Childhood Obesity Guidance

The Governments updated Childhood Obesity Guidance and its significance for Physical Education

In 2014 The Health Survey for England outlined that nearly a third of UK children are overweight or obese. The UK Government implemented measures to combat this statistic, which are now being revamped and renewed in order to take better action.

In late January of 2017 the UK Governments Department for Education updated their guidance for ‘Childhood Obesity: a plan for action.’ The need for a strategy to combat childhood obesity links to the significance of PE and how we can do more with children from an early age.

When the new strategy first emerged last year it many people including campaigning TV chef Jamie Oliver branded it a “travesty,” with many believing the strategy was diluted to cut costs. The revised plan intends to tackle childhood obesity by introducing and implementing a number of levies and taxes on soft drinks and sugars, and improving and investing in initiatives that promote healthy eating and living. This can also be heralded as good news for Physical education with lots more money being put a side and invested into the subject.

The report emphasises that encouraging all children to enjoy an hour of physical activity a day can be extremely beneficial for the children’s health. It proposes that schools should have more than the two PE lessons a week provided by most UK schools today. It also suggests new extra- curricular clubs, as well as stressing the importance to parents all the time in order for the children to be active at home.

Funding for PE lessons and extra-curricular clubs will come from the new funding that the soft drinks levy will make available. This will be inspected by Ofsted to ensure that leaders spend this Primary PE and Sport Premium correctly, and will also measure this against its impact upon the children.


School food will also be updated due to the new advice on sugar and nutrition from the governments dietary recommendations. They also announced that ‘£10 million a year of revenue from the soft drinks levy will fund the expansion of healthy breakfast clubs.’

Most schools are already subject to healthy eating school standards yet some academies and free schools are not. A campaign encouraging all schools to commit to the standards will be led by the Secretary of state for Education. The report also claims that there will be campaigning to raise awareness in both practitioners and parents about early years’ dietary requirements and guidelines on physical activity.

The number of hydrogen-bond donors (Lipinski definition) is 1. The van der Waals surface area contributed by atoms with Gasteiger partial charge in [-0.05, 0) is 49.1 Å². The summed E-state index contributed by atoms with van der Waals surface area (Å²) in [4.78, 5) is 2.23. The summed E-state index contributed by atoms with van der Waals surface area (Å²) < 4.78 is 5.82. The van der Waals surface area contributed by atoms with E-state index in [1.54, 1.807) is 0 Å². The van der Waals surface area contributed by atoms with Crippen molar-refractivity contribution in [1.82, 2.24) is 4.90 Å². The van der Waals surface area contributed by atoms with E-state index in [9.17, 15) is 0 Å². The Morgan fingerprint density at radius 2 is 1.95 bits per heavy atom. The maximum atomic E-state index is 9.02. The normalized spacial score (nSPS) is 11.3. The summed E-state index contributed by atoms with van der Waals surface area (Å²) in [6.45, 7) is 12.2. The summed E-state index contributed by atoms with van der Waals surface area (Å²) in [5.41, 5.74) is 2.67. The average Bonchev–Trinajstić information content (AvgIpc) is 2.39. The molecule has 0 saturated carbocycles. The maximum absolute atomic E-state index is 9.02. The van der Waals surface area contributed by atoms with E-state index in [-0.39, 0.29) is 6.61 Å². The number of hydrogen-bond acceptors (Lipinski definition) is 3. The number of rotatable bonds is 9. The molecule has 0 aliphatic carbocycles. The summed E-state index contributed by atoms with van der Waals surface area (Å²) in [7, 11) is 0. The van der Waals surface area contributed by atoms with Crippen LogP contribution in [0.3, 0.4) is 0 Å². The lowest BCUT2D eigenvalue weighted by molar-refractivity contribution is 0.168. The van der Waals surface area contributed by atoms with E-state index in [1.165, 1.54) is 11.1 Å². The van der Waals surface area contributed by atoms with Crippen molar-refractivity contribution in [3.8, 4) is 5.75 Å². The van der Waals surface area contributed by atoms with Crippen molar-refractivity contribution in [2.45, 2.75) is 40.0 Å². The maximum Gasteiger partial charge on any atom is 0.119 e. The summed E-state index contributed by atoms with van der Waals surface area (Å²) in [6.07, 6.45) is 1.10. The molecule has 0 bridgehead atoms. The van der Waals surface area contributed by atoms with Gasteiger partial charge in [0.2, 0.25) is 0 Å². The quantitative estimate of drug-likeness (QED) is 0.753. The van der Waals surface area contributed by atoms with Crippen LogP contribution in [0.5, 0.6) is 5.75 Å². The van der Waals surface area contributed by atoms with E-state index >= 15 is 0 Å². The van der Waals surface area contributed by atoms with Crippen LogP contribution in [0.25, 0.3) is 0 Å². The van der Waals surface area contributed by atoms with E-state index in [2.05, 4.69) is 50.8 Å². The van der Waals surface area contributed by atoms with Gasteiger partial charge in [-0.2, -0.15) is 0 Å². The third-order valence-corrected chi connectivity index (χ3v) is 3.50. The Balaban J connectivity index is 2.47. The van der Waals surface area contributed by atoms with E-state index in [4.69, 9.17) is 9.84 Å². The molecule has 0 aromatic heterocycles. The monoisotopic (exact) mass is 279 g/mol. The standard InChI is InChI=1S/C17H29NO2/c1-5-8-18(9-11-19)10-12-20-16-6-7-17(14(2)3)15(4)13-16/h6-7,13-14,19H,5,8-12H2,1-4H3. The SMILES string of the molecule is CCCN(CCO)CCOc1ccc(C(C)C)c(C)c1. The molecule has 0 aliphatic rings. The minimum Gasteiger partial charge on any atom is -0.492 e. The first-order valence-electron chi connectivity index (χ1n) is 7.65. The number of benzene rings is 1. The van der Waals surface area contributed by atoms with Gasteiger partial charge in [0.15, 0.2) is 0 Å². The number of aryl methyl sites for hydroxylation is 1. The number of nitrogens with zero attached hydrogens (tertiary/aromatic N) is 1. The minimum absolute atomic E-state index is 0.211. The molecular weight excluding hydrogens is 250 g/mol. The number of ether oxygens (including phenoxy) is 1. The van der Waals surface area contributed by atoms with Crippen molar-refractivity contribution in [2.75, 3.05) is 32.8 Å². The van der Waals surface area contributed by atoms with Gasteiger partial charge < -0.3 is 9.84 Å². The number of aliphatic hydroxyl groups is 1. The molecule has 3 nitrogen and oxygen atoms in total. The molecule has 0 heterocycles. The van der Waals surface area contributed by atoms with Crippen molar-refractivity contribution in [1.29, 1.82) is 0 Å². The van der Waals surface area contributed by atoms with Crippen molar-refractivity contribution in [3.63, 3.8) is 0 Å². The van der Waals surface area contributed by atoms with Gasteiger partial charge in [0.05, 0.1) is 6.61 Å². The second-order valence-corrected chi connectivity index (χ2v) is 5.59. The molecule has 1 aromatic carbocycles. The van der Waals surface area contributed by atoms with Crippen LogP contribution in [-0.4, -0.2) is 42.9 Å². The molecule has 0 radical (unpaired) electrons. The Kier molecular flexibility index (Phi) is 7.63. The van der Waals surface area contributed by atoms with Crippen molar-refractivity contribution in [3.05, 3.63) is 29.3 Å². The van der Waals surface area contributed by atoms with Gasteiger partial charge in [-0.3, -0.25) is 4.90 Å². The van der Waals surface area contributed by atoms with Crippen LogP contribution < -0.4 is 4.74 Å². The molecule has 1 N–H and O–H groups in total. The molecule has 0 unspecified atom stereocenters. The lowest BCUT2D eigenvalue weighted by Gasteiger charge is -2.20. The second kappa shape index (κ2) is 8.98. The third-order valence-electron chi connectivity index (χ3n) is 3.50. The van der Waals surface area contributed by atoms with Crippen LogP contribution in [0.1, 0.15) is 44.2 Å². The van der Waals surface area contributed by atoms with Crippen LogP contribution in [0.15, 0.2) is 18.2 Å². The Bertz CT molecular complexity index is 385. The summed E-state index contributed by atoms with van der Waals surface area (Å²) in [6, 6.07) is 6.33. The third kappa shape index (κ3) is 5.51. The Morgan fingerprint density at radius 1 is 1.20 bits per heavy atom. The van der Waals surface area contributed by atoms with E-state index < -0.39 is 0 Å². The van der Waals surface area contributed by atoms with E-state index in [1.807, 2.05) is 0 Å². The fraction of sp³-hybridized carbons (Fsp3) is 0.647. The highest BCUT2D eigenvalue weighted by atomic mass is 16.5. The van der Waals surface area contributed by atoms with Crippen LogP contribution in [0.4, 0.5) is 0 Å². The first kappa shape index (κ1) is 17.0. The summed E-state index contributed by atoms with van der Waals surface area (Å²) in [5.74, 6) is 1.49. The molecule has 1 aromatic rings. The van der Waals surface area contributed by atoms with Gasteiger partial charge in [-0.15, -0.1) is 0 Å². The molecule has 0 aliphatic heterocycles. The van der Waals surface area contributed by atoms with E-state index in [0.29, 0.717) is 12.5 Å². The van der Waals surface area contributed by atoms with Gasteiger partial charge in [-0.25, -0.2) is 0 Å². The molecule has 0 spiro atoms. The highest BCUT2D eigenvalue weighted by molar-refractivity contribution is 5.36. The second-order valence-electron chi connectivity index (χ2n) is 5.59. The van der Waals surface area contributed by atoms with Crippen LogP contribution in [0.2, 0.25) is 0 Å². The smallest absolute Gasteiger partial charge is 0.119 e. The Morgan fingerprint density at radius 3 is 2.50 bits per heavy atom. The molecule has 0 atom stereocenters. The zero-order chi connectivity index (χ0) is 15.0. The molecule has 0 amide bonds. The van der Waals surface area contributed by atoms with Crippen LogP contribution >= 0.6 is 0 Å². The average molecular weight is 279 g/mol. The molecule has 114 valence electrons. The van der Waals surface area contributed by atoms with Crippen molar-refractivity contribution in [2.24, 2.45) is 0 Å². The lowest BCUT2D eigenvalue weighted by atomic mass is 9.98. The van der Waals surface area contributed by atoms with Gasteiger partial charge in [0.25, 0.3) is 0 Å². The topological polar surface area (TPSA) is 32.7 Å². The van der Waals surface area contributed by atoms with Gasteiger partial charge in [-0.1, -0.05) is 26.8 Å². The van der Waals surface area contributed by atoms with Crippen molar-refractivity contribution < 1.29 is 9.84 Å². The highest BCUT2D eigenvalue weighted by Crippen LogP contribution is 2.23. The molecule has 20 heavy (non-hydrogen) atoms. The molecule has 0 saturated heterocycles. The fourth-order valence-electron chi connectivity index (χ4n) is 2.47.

From September 2017 the report says that every primary school in England will have access to a co-ordinated offer of high quality sport and physical activity programmes, in partnership with the County Sports Partnerships, the Youth Sport Trust and with national and local governing bodies.

If improving the quality of sport activity programmes for schools is paramount for this strategy to work, then it needs both investment and a requirement to educate parents on the importance of activity. The report claims that “The Sport England Strategy ‘Towards an Active Nation’ (2016) has already set out a major new investment of £40m.”

They Government are also planning to reduce childhood obesity by:

  • Reducing sugar in products by 20% and introducing a soft drink levy
  • Clearer food labelling
  • Supporting businesses to make their products healthier
  • Updating the nutrient profile model so families know more about what is good for their children
  • Making Healthy choices available for sale in the public sector
  • Provide support towards the costs of healthy foods for needy individuals

While many care professionals remain sceptical of this plan, it’s not just up to this strategy to reduce obesity in children and more can be done by teachers and parents in order to combat this. Teachers and parents must inspire their children to get into sports, physical activity and healthy eating from a very early age and try to maintain this as a way of life throughout adulthood.

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